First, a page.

My name is Corine Hörmann, and I am a Dutch photographer.
Through my work, I am trying to bring the outside world into our homes and offices to keep that sense of wonder and keep that connection with nature.
The images are meant to slow you down and make you think.
Using pinhole photography is great for this purpose because it’s a very authentic way to record images.
A pinhole camera is nothing more than a lightproof box with only a tiny little hole in it instead of a lens. Inside the box at the pinhole’s opposite site, an image appears. The image can be preserved by putting material sensitive to light at the side where the image shows up.
It is literally a slow form of photography because of the long exposure times and the amount of time the whole process takes.
I grew up in a very industrial area near Rotterdam in The Netherlands, and even though being in nature is important to me, it hasn’t always been around.
My family and I lived in the shadow of an oil refinery producing this horrible smell regularly. One day there was carbon black falling out of the sky for quite a while, like black snow.
Being a kid, I didn’t know any better and loved this “black snow” even though it seemed to stick on our doorstep for ages.
These small pieces of wasteland in our neighbourhood were where I used to play.
Climbing in the pollard willows roaming through the bushes for hours on ends and picking flowers in summer and spring.
I loved being there, although highways surrounded the place.
Later in life, I moved to the north of The Netherlands, Groningen, to study scenography at the art academy.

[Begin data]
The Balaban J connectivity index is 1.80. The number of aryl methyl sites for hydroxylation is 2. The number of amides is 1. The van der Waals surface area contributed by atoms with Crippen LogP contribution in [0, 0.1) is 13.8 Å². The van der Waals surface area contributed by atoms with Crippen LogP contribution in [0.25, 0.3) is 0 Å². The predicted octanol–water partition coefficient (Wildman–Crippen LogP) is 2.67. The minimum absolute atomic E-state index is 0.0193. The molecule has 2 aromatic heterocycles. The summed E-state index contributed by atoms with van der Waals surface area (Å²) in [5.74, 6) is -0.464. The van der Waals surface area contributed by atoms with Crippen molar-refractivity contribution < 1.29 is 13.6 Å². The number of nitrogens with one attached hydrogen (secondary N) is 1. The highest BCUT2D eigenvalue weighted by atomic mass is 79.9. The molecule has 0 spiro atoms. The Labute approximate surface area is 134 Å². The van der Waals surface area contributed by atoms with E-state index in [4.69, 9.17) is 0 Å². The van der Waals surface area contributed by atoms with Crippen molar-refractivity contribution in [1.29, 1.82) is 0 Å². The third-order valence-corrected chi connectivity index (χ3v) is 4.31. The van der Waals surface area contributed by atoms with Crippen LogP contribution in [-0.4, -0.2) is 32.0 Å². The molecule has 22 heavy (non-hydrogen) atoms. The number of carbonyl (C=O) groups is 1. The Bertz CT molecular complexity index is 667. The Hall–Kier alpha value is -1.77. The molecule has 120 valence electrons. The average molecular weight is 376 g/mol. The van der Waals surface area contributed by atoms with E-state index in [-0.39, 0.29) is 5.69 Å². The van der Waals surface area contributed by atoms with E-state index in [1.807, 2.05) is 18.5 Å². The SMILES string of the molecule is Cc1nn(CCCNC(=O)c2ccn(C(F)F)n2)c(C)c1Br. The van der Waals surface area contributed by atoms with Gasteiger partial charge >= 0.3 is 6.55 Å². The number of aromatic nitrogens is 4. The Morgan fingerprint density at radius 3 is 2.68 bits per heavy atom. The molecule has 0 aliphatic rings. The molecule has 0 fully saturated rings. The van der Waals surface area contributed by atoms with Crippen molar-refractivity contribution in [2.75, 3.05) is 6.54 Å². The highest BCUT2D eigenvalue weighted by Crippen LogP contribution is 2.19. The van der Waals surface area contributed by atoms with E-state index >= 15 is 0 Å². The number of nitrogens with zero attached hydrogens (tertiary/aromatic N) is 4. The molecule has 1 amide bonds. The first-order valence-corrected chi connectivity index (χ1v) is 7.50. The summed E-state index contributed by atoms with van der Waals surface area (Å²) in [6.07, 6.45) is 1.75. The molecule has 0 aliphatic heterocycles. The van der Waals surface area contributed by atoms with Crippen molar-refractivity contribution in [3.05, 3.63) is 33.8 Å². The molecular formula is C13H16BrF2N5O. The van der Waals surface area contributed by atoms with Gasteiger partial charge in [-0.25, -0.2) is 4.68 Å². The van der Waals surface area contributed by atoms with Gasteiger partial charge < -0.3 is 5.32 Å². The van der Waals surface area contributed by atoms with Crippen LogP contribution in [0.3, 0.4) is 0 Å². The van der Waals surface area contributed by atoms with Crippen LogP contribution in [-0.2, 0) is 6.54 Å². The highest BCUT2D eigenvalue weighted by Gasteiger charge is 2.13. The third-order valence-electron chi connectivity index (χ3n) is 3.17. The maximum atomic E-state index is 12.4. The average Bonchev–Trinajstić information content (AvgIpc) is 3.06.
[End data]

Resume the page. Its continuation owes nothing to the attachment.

I lived in one of the few major cities in the north, and the area itself is very rural, especially when you compare it to where I come from.
The first time I got out of my new city was during a bicycle tour with a friend. She showed me the countryside, and I was struck by the landscape, the stillness, and the tranquillity of it all. The whole experience was just very magical to me.
Shortly after, I went on a trip to Lapland in the north of Scandinavia with some fellow students from The Netherlands and Finland, and that experience was even more impressive.
On that trip, I took a homemade pinhole camera with me. I hadn’t finished building it, so I did that in a hotel room in Helsinki when we stayed there overnight. I still use the same pinhole camera.
On that trip, I took a whole lot of pinholes. I had no idea what the outcome would be, but I loved doing it.
After coming back, the results turned out to be amazingly well.
I dropped out of my scenography studies to pick up photography and getting my degree only a few years later, in 1998.
I have been making pinhole images from nature ever since. Always trying to find another gateway to reality.